The rock-reggae musician and peace activist infused his trademark optimism and compassion into an extra-long set Friday at the outdoor amphitheater. Review, photos.
When art hits its mark, it elicits a desired response from the audience, whether that be joy, sadness, disgust, anger, laughter or so on.
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For musician/poet/political activist/filmmaker Michael Franti, the target is always pointed at love.
The reggae-rock-rap artist is nothing if not a force for human connection and compassion, as shown yet again during a sold-out, curfew-pushing performance Friday evening at Frederik Meijer Gardens & Sculpture Park.
Under mostly sunny skies and pleasant temps, Franti and his band, Spearhead, delivered a nearly two-hour, 20-ish song set that uplifted and energized an enthusiastic crowd of all ages, including many small children.
(Franti is known for being welcoming and inclusive to kids, and for many of the young people in attendance, he is their first live musical performance, which is pretty damn rad, right? Let’s encourage more parents and children to embrace the power of live musical performance.)
Sounding as tight and upbeat as ever, Franti and his longtime band — touring in support of this year’s “Stay Human, Vol. II” — offered a familiar but welcome repertoire of songs (“The Sound of Sunshine,” “Say Hey (I Love You),” “I’m Alive,” “11:59”) and stage hijinks, that included plenty of clapping, crowd singalongs, waving arms, audience members as on-stage guests, bouncing beach balls and lots of hugs.
If one had taken a drink for every time Franti asked the audience “How you feeling?” one would have a very tough Saturday morning, indeed. He even pushed the Meijer Gardens curfew, performing a show-closing bonus song sans amplification to avoid any noise complaints.
OPTIMISM AND HONESTY, IN EQUAL MUSICAL MEASURE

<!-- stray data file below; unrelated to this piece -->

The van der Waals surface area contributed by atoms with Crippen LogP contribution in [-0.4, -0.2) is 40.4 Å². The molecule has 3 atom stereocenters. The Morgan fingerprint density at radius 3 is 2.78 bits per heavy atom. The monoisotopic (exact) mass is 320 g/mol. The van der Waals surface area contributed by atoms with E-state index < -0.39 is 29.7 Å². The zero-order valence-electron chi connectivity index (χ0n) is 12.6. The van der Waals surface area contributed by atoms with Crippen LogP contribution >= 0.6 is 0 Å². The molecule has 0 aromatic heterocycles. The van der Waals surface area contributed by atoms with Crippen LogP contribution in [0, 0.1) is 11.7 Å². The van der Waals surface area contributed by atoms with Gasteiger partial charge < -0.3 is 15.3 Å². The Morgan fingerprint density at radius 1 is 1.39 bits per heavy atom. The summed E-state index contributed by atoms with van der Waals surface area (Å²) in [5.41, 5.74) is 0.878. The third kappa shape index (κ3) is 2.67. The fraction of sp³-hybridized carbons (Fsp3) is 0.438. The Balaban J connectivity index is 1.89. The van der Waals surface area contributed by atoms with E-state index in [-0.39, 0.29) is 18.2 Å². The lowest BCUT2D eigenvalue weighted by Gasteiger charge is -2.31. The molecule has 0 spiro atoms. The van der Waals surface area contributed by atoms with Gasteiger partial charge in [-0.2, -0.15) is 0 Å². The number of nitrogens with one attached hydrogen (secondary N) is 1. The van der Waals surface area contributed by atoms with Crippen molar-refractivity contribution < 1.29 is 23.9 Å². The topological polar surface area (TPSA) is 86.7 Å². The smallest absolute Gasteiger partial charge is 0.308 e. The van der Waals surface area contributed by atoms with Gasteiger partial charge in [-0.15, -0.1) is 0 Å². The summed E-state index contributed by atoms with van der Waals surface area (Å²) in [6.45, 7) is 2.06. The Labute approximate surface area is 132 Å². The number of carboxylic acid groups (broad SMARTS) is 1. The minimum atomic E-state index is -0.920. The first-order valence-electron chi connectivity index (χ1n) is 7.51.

On Friday morning, when someone asked me what I was doing over the weekend, I told her I was attending a Franti show at Meijer Gardens — my fifth year in a row! [Side note: If you want to know how this year compared to other years, you can check previous reviews here.]
She was unfamiliar with the artist, so I talked about the always-present “good vibes” at his shows. As the day wore on, I kept finding I wanted to re-engage the conversation and clarify.
While Franti and his shows are unabashedly positive and optimistic, I would argue that he does not fall under the toxic scope of the “good vibes only” umbrella, which seeks to nullify and stamp out any perceived negativity. Instead, Franti’s honest, sincere stage conversation often embraces the most difficult topics, including depression, anxiety, chronic illness, gun violence, loneliness, racism and grief. He is not afraid to talk about the really painful stuff.
Franti’s “good vibes” persona isn’t about silencing his audience’s hurt. Rather, it’s about encouraging all of us to make a conscious decision to be kind. We can’t control much in this world, but we can control how we treat one another.
That’s a choice, and it’s a frequent topic of Franti’s songwriting and stage rhetoric.
Nashville artist Bre Kennedy charmed the crowd in her brief opening set, later joining Franti to lend guest vocals on a track. Her debut EP, “Jealous of Birds,” is out now. Franti has a knack for identifying and lifting up young vocalists, and Kennedy certainly is one to watch.
PHOTO GALLERY: Michael Franti & Spearhead, Bre Kennedy at Meijer Gardens
Photos by Derek Ketchum